How our attachment style affects our lives

Welcome to the third instalment of our attachment series.

In the previous blog, we tried to assess your attachment style using Farley, Waller and Brennan’s (2000) ECR-R Questionnaire.

 This section will see how our attachment styles affect our lives.

First, we’ll look at health, and then we will move on to the workplace. After that, we will look at friendships, then parenting, and finally, we will look at adult romantic relationships.

How does our attachment style affect other areas of our lives?

Our differing attachment styles can harm our lives and cause us stress or have a positive influence and a protective effect on our health and well-being. 

For example, fulfiling close relationships can lower rates of anxiety and depression and increase self-esteem and empathy, which may lead to more trusting and cooperative relationships. Being in a committed, solid, healthy relationship may also help strengthen your immune system, help you recover from disease, and lengthen your life.

In contrast, unfulfilling relationships can lead to loneliness, depression, anxiety, strokes and heart disease. Long-term feelings of loneliness can reduce our cognitive abilities, such as concentration, decision making, and problem-solving.

Attachment and health 

If you have an Avoidant attachment, you tend to be fearful or dismissive of intimacy. Therefore, you may perform behaviours that increase your likelihood of ill health. For example, you may:

  • Have trouble trusting health care professionals 
  • Delay reaching our for support 
  • Miss health care appointments 
  • Disregard preventive self-care recommendations for your chronic disease
  • Self-medicate with substance use

Anxiously attached individuals crave emotional intimacy. As a result, you may be more inclined to perform Risky sexual behaviour.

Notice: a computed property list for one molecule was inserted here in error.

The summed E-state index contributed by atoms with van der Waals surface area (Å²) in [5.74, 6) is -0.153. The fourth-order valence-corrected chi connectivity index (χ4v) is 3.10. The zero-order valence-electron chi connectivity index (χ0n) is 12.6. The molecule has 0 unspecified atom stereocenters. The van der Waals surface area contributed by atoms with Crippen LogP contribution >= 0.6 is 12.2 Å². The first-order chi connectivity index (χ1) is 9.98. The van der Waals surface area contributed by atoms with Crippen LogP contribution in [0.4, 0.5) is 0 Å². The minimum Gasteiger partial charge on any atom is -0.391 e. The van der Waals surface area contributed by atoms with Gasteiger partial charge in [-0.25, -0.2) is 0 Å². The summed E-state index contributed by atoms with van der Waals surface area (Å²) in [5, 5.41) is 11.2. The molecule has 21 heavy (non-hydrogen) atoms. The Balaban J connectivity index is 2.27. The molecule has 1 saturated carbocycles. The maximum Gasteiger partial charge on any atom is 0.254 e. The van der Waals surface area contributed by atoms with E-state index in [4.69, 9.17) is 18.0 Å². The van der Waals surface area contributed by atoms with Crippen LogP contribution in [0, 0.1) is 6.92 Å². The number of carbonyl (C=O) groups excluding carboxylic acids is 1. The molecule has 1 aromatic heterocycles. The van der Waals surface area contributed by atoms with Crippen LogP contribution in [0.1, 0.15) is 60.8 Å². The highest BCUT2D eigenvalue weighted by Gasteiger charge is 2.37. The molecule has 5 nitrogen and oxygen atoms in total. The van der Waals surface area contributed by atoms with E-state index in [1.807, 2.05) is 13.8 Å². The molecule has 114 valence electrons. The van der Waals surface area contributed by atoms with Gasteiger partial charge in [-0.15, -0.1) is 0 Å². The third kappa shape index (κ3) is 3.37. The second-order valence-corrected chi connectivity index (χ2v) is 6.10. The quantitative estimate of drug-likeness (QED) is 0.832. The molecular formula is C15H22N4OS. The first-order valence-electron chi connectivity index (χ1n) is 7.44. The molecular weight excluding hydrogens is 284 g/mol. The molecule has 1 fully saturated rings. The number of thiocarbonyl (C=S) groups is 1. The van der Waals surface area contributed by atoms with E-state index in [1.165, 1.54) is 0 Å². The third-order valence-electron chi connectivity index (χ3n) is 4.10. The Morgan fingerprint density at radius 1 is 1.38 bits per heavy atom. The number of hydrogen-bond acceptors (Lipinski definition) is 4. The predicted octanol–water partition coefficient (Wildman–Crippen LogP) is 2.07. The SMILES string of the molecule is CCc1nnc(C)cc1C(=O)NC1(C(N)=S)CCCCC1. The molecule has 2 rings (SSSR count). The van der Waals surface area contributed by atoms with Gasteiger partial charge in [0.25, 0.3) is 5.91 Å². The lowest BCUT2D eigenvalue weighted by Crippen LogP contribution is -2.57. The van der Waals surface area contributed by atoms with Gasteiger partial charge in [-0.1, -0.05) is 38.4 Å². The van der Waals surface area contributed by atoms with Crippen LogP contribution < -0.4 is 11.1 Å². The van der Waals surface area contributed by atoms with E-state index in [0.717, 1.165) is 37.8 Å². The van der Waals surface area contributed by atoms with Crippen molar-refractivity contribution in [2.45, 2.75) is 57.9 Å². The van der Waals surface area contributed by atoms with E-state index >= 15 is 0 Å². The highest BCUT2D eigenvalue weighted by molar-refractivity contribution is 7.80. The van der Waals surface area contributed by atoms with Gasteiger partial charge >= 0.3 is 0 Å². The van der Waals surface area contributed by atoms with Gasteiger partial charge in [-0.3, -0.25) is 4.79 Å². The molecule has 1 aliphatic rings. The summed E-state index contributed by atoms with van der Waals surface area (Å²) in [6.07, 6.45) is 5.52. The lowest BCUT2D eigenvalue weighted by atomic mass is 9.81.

Individuals with a Disorganised attachment can have a mixture of avoidant and anxious health behaviours. In addition, individuals with a Disorganised attachment are more likely to be diagnosed with Borderline personality disorder.

An insecure attachment style ( Avoidant, Anxious or Disorganised) increases the chance that you will engage in negative health behaviours such as:

  • Smoking 
  • Not wearing a seatbelt
  • Casual sexual relationships
  • Dysfunctional eating behaviours 
  • Poor adherence to preventative self-care recommendations 
  • Substance abuse 

As a result, if you have an insecure attachment style, you are more likely to be diagnosed with: 

  • Cardiovascular disease
  • Coronary heart disease 
  • Angina 
  • Heart attacks
  • Strokes
  • Peripheral arterial disease
  • High blood pressure
  • High cholesterol
  • Diabetes
  • Being overweight or obese
  • Anxiety 
  • Depression 

A secure attachment lowers your likelihood of engaging in harmful and risky behaviour and reduces the risk of disease and ill health. Unfortunatley, a secure attachment doesn’t stop you from becoming sick. But, being securely attached does help you recover from your illness quicker than those with an insecure attachment style. 

Attachment in the workplace 

Now let’s move on to the workplace.

How does an Avoidant attachment play out in the workplace? You’ll recall that those with an avoidant attachment retreat from closeness and create emotional and physical space between themselves and others.

Individuals with an avoidant attachment in the workplace are more likely to:

  • Experience less positive and more negative emotions 
  • Avoid interpersonal closeness
  • Prefer to work alone 
  • Avoids social events 
  • Have a negative view of and criticises the leader 
  • Resist leadership and new information when forming judgements 
  • Distrust others in general and leadership 
  • Not follow the group’s wishes 

Although there are negatives associated with Avoidants in the workplace, there are also positives to having avoidant individuals in the workplace; for example:

  • You may work well independently 
  • You can sustain focus on the task at hand and finish your work
  • You are quick to act in times of danger (effectively without hesitation)
  • You are task orientated 

The Anxiously attached individuals need closeness in their relationships and may face challenges in the workplace, such as: 

  • The constant need for approval